I am pretty sure you can get what you need out of an LVL (laminated veneer lumber) without having to use a steel beam. The only issue I can see is that the size you would need for the span is going to be heavy. Might want to think logistically how you would install it, unless you have a machine available to lift that kind of weight. You are probably looking the the range of a couple hunderd pounds.

              Reference the attached spec sheet from GP. You will get an idea of what they suggest you install based on the rough opening, roof pitch and snow load.

              More info here http://www.gp.com/build/product.aspx?pid=1392 . Look through the 3rd PDF file on that link, it gives complete details on using their lumber. The first and second PDF files will give you lbs/ft specs for specific LVL's.

              I am not an engineer so use this data at your own risk. If you do this work without the suggestions of a licensed engineer I would err on the side of putting in lumber that is oversized rather than undersized.
              Attached Files

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              • #8
                Re: Beam

                Sorry,NO ONE can give an answer with that little info ! Are there 2 posts, 4 posts?

                Does it set in for a cantilever? I'm a lic. Gen. Contr . Bay Area My 47th year
                I can build anything You want , if you draw a picture of it , on the back of a big enough check .

                Comment


                • #9
                  Re: Beam

                  Call an architect or a structural engineer.
                  Better to spend the $ with them than to rebuild.

                  Comment


                  • #10
                    Re: Beam

                    4 x 12 Douglas Fir 2 or better, All day long. Use double trimers

                    Comment


                    • #11
                      Re: Beam

                      The general consensus is to contact an engineer or architect. No one wants to commit to providing what they think is an accurate answer, to such a project in case it fails. I will say that my garage has 3 2x12's as a header for a 16' garage door. I live in the north and snow loads are a big factor. I would suspect you'll need a steel beam (as already suggested) or an engineered laminated wood beam.

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                      • #12
                        Re: Beam

                        any time i have needed anything like that i would go to where i buy my trusses from and they would design something for me.they have an engineer that designs their stuff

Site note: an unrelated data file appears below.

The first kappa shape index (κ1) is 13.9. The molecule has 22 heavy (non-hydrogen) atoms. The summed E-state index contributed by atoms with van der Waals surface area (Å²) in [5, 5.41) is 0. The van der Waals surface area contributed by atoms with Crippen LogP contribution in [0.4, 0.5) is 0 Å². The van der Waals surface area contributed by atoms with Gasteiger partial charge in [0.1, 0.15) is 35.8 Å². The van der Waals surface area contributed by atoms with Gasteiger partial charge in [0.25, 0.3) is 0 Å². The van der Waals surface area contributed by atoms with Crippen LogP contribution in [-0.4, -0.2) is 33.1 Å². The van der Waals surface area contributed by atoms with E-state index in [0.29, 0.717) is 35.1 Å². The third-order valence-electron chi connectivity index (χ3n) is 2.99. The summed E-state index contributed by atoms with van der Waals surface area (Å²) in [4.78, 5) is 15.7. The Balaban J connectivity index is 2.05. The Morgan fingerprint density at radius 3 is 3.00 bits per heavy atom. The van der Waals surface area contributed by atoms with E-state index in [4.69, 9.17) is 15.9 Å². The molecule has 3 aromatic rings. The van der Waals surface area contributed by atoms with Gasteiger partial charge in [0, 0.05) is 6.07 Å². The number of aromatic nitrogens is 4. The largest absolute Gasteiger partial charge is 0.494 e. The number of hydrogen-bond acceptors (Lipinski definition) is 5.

Comment


                        • #13
                          Re: Beam

                          If the span is only 20' and u are coming in a foot on both ends, then u should use 2 lvl lam. beams 1.75" thick and 14"high. They should be glued together and nailed every 12" on both sides. I have worked with engineered wood for a long time and it is great stuff. Hope this helps u out good luck.

                          Comment


                          • #14
                            Re: Beam

                            Originally posted by Esthy View Post
                            For a back porch, I have a spam of 18'. Will a double (2) 2x10s Douglas #2 will serve the purpose or 2= 2x12s?

                            I appreciate the input.

                            Thanks.
                            Did someone say spam?

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                            Lenny

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                            I know, it doesn't make sense.


                            http://www.hebertdraincare.com

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                            • #15
                              Re: Beam

                              In my township the local building department has plan inspectors and they have been more that helpfull with my past building projects, even going so far as to run my data thru a span calulation program and telling me what size beams to use.
                              When you apply for a permit they calculate these things anyways to make sure your plans are up to snuff.
                              They charge nothing.